Statement from Will Peters

We invited them to tell you a little about who they are, any political history and about their political leanings.

My name is Will Peters and I am standing in Rhos for Welsh Labour. I have lived in Rhos and Ponciau for 14 years. The area is one with a strong sense of its own identity and I would like to be the voice of that community on Wrexham Council. I am a very active trade union rep through my job in the retail sector and would bring that experience to my role as a councillor.

Questions & Answers

1. What are the three biggest issues for your ward, how do you think they need to be resolved, and what will you do to achieve it?

There seem to be 3 things which are concerning people locally. There have been comments about the untidiness of the streets in Rhos. The biggest thing on people’s minds at the moment, of course, is the increase in the cost of living and the absence of any evidence from the Tory government that they have any plans to help everyday folk with this.

2. What do you think needs to be done to help Wrexham recover from the pandemic and what hands-on-role can you play as a councillor ?

The role of the council should be to support a return in Wrexham to a healthy economy. Improvements to the infrastructure, especially with regards to public transport and its links with the wider area need to be looked at urgently

3. As a councillor you may have the chance to take on further roles eg. Lead Member, Audit, Scrutiny. What appeals to you and what skills do you bring to that role?

If elected, I would be happy to take on any role that the Welsh Labour Group asked of me. We make such decisions democratically and through discussion and understanding each other’s strengths. I would expect that my knowledge and skills acquired during my work and activist career would be taken into consideration, particularly in relation to equality of opportunity and equal rights for all.

4. What do the words climate emergency mean to you and your ward?

This brings us back to a need for our council to negotiate on behalf of its constituents for improvements to public transport. This applies not only to availability but also to cost.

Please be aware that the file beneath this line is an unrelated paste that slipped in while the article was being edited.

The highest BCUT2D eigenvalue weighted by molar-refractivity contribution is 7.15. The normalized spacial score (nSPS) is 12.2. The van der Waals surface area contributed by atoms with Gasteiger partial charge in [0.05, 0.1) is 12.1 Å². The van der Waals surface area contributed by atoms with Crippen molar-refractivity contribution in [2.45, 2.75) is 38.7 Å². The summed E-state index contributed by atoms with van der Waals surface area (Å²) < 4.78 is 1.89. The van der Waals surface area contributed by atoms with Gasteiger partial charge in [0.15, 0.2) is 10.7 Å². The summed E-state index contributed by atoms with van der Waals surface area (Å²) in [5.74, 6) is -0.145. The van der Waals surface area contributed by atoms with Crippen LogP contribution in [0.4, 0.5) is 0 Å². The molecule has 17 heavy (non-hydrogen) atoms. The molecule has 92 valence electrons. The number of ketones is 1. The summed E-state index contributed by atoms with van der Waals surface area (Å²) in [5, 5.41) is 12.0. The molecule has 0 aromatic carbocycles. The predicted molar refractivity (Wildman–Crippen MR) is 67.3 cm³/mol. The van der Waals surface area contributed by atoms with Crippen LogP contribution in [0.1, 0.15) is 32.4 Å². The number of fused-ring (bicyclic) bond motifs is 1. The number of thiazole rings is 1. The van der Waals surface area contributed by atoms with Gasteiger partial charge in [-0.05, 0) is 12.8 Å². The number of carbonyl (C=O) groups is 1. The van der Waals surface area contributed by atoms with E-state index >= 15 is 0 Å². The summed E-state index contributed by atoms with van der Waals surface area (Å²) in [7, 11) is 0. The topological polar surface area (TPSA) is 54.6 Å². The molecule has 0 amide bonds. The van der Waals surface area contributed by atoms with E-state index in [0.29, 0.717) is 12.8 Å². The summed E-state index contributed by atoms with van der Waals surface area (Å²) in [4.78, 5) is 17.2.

5. What is the biggest thing you would have done differently from the ruling administration over the last 5 years? (Or, if you were part of the Administration - what would you have done differently?)

Wrexham council needs to be more transparent in its decision making. When the council takes decisions that affect people’s day to day lives without offering any sort of explanation as to why a particular decision has been taken, faith is soon lost in the worth of local democracy.

6. Local health pressures are well documented, from delayed ambulances to issues in the hospital. How can the council help resolve those problems?

With so many GPs retiring, it will be important for the council to be encouraging the local health board to set up more Family Medical Centres in our county borough and to work with them to improve the availability of GPs.

7. What will you do on a local level to help support people in your ward affected by the cost of living crisis?

I want to encourage Wrexham council to increase help to benefit advice services and money advice centres so that they can be easily accessed without long waiting times.

8. How would you improve the local education system?

Across Wrexham, our overall secondary school results aren't good enough and some schools have been in special measures for too long. If elected, I would seek to become a school governor at the earliest opportunity to help me better understand the issues that need addressing and so that I could positivity contribute to the running of our schools

9. When the public view the Full Council meeting in June, do you envision you could be part of a Party, Group or coalition, and if so, specifically who and why?

Standing, as I am, for Welsh Labour, clearly it is my hope that after some years of an ‘Independent’ with Tory support -run council, we would be able to become a majority group. So many Independent councillors has meant too many special interest issues being taken up and not enough seriously joined-up decisions getting made.

10. This is a noteworthy election with 16 and 17 year olds now able to vote, what have you done to engage this new electorate and what do you think is the biggest issue for them locally ?

Whilst I realise it is a question of poor funding from central government, at the same time, there is still a shortage of facilities for young people in the borough. We need to make a greater effort to engage the voluntary sector in trying to meet some of this need.

Social & Web links

Where is my polling station?

Your polling station address should be on your poll card, delivered by post before the election.

How do I vote?

Polling stations are open from 7am to 10pm on Thursday 5th May.

If you don't have your poll card, you can go to the polling station and give them your name and address. You don't need any other form of ID.

Give your name and address to the staff inside the polling station when you arrive. You don’t have to take your poll card with you.

You’ll be given a ballot paper containing a list of the people, parties or the options you can vote for.

  • Take your ballot paper into a polling booth.
  • Follow the instructions on the notices in the polling booth and on the top of the ballot paper to vote.
  • Put it in the ballot box.


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